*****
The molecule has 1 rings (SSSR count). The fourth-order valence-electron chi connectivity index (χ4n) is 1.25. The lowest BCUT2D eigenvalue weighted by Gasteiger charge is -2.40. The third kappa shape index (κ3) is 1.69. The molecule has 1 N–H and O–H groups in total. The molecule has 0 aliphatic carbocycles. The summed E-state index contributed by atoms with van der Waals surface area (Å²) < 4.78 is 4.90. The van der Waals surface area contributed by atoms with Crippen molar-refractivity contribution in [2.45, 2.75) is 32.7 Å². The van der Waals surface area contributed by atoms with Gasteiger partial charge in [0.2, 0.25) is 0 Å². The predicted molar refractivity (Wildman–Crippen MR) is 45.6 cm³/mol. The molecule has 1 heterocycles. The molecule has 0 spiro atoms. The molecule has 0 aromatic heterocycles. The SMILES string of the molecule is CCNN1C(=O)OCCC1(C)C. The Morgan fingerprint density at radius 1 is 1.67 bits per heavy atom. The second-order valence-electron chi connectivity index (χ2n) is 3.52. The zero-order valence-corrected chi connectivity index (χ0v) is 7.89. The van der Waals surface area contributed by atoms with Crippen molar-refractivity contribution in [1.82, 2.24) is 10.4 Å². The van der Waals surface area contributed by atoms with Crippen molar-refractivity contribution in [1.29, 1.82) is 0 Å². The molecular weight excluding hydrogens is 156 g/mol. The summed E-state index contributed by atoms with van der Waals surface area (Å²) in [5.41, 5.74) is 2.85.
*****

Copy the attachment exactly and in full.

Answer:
The molecule has 1 rings (SSSR count). The fourth-order valence-electron chi connectivity index (χ4n) is 1.25. The lowest BCUT2D eigenvalue weighted by Gasteiger charge is -2.40. The third kappa shape index (κ3) is 1.69. The molecule has 1 N–H and O–H groups in total. The molecule has 0 aliphatic carbocycles. The summed E-state index contributed by atoms with van der Waals surface area (Å²) < 4.78 is 4.90. The van der Waals surface area contributed by atoms with Crippen molar-refractivity contribution in [2.45, 2.75) is 32.7 Å². The van der Waals surface area contributed by atoms with Gasteiger partial charge in [0.2, 0.25) is 0 Å². The predicted molar refractivity (Wildman–Crippen MR) is 45.6 cm³/mol. The molecule has 1 heterocycles. The molecule has 0 spiro atoms. The molecule has 0 aromatic heterocycles. The SMILES string of the molecule is CCNN1C(=O)OCCC1(C)C. The Morgan fingerprint density at radius 1 is 1.67 bits per heavy atom. The second-order valence-electron chi connectivity index (χ2n) is 3.52. The zero-order valence-corrected chi connectivity index (χ0v) is 7.89. The van der Waals surface area contributed by atoms with Crippen molar-refractivity contribution in [1.82, 2.24) is 10.4 Å². The van der Waals surface area contributed by atoms with Crippen molar-refractivity contribution in [1.29, 1.82) is 0 Å². The molecular weight excluding hydrogens is 156 g/mol. The summed E-state index contributed by atoms with van der Waals surface area (Å²) in [5.41, 5.74) is 2.85.